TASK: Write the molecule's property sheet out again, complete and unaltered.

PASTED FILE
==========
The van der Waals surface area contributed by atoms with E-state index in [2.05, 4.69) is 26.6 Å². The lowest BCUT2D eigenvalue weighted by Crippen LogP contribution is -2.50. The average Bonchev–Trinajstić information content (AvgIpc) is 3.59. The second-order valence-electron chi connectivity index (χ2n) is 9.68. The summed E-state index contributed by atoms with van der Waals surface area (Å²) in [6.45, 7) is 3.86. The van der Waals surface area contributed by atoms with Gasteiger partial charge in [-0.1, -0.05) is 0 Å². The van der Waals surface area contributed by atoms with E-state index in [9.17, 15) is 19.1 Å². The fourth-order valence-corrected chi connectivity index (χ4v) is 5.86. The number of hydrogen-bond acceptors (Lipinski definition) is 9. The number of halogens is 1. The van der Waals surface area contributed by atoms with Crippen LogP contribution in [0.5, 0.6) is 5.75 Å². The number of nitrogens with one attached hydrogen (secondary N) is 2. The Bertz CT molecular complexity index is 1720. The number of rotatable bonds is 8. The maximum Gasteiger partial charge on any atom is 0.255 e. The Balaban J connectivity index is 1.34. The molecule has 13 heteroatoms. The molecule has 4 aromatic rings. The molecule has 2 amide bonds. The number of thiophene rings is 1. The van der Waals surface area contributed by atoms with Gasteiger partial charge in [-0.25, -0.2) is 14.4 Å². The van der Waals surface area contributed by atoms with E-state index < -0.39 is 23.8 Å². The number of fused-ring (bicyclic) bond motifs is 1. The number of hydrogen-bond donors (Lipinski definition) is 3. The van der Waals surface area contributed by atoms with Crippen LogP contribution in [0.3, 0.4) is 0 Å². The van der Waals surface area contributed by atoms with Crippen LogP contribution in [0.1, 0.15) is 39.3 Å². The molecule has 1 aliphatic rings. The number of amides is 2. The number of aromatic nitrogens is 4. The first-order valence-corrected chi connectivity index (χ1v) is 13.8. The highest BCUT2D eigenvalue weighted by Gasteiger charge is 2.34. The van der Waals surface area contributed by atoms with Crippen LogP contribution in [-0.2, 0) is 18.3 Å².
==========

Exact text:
The van der Waals surface area contributed by atoms with E-state index in [2.05, 4.69) is 26.6 Å². The lowest BCUT2D eigenvalue weighted by Crippen LogP contribution is -2.50. The average Bonchev–Trinajstić information content (AvgIpc) is 3.59. The second-order valence-electron chi connectivity index (χ2n) is 9.68. The summed E-state index contributed by atoms with van der Waals surface area (Å²) in [6.45, 7) is 3.86. The van der Waals surface area contributed by atoms with Gasteiger partial charge in [-0.1, -0.05) is 0 Å². The van der Waals surface area contributed by atoms with E-state index in [9.17, 15) is 19.1 Å². The fourth-order valence-corrected chi connectivity index (χ4v) is 5.86. The number of hydrogen-bond acceptors (Lipinski definition) is 9. The number of halogens is 1. The van der Waals surface area contributed by atoms with Crippen LogP contribution in [0.5, 0.6) is 5.75 Å². The number of nitrogens with one attached hydrogen (secondary N) is 2. The Bertz CT molecular complexity index is 1720. The number of rotatable bonds is 8. The maximum Gasteiger partial charge on any atom is 0.255 e. The Balaban J connectivity index is 1.34. The molecule has 13 heteroatoms. The molecule has 4 aromatic rings. The molecule has 2 amide bonds. The number of thiophene rings is 1. The van der Waals surface area contributed by atoms with Gasteiger partial charge in [-0.25, -0.2) is 14.4 Å². The van der Waals surface area contributed by atoms with E-state index < -0.39 is 23.8 Å². The number of fused-ring (bicyclic) bond motifs is 1. The number of hydrogen-bond donors (Lipinski definition) is 3. The van der Waals surface area contributed by atoms with Crippen LogP contribution in [0.3, 0.4) is 0 Å². The van der Waals surface area contributed by atoms with Crippen LogP contribution in [0.1, 0.15) is 39.3 Å². The molecule has 1 aliphatic rings. The number of amides is 2. The number of aromatic nitrogens is 4. The first-order valence-corrected chi connectivity index (χ1v) is 13.8. The highest BCUT2D eigenvalue weighted by Gasteiger charge is 2.34. The van der Waals surface area contributed by atoms with Crippen LogP contribution in [-0.2, 0) is 18.3 Å².